What is surprising about the case is the way it has been reported in the media. The angle taken by some media outlets has been that because Mrs Dopson was a grandmother, she should not be affronted by being referred to as a grandmother at work. However, the fact that she was a grandmother is irrelevant. Everyone has the right to be treated with dignity and respect in the workplace and that includes not being stereo-typed, labelled or defined by a protected characteristic. Although Mrs Dopson was, in fact, a grandmother, she clearly didn’t want to be defined as or referred to as a grandmother at work, particularly if it was to have a “dig” or a joke at her expense.
There have been other cases in the employment tribunals over the years where employees have been successful in claiming age discrimination based on ageist remarks or stereo-typical assumptions associated with age.
In the case of Kirk v Citibank N.A. and others ET3200291/2018, the employee was found to have been directly discriminated against when he was dismissed after being told “you’re old and set in your ways” and because he was considered less “agile” than another employee.
In another case, Perrin v Christophers and Sons Ltd ET/1401278/14, Mrs Perrin, aged 63, was made redundant from her role as a receptionist because she was told that a new role had been created that she was unsuitable for. The tribunal upheld her claim after finding out that the new role was not that different to her old one and that her employer said he intended to replace her with “a young, fit blonde.” More recently, in the case of Crompton v Eden Private Staff Ltd, an employee won her claim of age discrimination after her employer admitted joking on several occasions that she had Alzheimer’s disease and that everyone in the office called her “dementia Debbie”.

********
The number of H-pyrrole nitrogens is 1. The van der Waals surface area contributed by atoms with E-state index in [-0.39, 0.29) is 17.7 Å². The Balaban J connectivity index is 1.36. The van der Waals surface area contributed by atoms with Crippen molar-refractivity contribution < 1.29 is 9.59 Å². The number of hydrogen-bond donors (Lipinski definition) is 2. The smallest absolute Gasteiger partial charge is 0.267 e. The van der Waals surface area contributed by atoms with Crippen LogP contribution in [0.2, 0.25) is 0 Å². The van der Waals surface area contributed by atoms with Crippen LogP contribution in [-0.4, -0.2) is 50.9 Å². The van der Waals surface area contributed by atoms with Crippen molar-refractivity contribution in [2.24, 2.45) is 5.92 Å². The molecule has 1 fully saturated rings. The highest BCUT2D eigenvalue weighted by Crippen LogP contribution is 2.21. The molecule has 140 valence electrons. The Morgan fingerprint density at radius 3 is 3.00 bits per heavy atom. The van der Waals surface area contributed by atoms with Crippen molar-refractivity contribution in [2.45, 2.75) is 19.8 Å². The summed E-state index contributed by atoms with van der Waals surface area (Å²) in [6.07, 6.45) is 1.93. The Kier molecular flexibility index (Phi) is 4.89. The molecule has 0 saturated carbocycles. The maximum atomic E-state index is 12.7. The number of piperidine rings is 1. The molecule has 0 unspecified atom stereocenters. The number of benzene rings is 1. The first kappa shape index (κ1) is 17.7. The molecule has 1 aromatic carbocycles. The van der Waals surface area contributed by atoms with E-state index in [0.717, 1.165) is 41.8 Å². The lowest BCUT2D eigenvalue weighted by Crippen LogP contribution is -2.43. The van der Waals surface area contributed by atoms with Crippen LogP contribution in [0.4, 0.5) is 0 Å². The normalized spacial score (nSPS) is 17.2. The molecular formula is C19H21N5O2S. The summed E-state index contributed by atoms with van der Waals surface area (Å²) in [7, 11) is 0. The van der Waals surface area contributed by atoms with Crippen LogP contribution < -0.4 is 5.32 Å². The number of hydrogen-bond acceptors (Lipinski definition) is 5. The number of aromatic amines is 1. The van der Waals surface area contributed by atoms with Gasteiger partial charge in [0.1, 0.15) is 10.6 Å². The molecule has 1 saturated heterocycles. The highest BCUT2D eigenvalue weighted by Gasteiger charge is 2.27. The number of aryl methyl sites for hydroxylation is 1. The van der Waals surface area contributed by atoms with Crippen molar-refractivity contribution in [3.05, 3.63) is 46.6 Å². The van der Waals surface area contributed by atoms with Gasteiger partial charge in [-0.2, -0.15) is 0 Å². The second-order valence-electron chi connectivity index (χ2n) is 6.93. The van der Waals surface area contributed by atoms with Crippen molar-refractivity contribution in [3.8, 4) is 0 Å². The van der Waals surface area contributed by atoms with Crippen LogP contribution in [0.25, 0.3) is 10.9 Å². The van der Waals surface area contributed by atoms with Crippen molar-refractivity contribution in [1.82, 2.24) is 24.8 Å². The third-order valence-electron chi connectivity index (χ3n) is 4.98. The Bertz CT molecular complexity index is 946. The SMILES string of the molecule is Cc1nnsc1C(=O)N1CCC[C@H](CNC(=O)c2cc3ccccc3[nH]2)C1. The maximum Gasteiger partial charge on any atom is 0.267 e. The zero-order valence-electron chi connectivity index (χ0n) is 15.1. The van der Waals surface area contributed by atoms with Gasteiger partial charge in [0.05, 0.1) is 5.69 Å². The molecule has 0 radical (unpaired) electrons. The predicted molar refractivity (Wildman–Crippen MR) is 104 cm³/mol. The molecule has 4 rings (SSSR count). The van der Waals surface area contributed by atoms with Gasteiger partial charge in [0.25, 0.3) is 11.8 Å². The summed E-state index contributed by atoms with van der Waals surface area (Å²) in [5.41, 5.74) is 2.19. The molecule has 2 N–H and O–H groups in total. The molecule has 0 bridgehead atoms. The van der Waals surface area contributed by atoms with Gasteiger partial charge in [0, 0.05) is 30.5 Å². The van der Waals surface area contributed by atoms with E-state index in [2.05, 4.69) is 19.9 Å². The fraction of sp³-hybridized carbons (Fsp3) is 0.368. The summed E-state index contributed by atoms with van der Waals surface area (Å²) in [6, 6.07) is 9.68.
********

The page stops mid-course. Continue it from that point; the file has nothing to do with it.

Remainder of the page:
What Mrs Dopson’s case and all of these cases demonstrate is that what might be “banter” or a “bit of a laugh” to one person, may be offensive or hurtful to another and it is important to ensure that employees are aware of what constitutes acceptable conversation and behaviour at work.
Litigation is rarely in anyone’s best interests, and this is a case in point – there were no real winners here, except you may say, the Renault Kadjar, which, Fleet World’s review concluded, is “stylish on the outside and functionally superb on the inside.”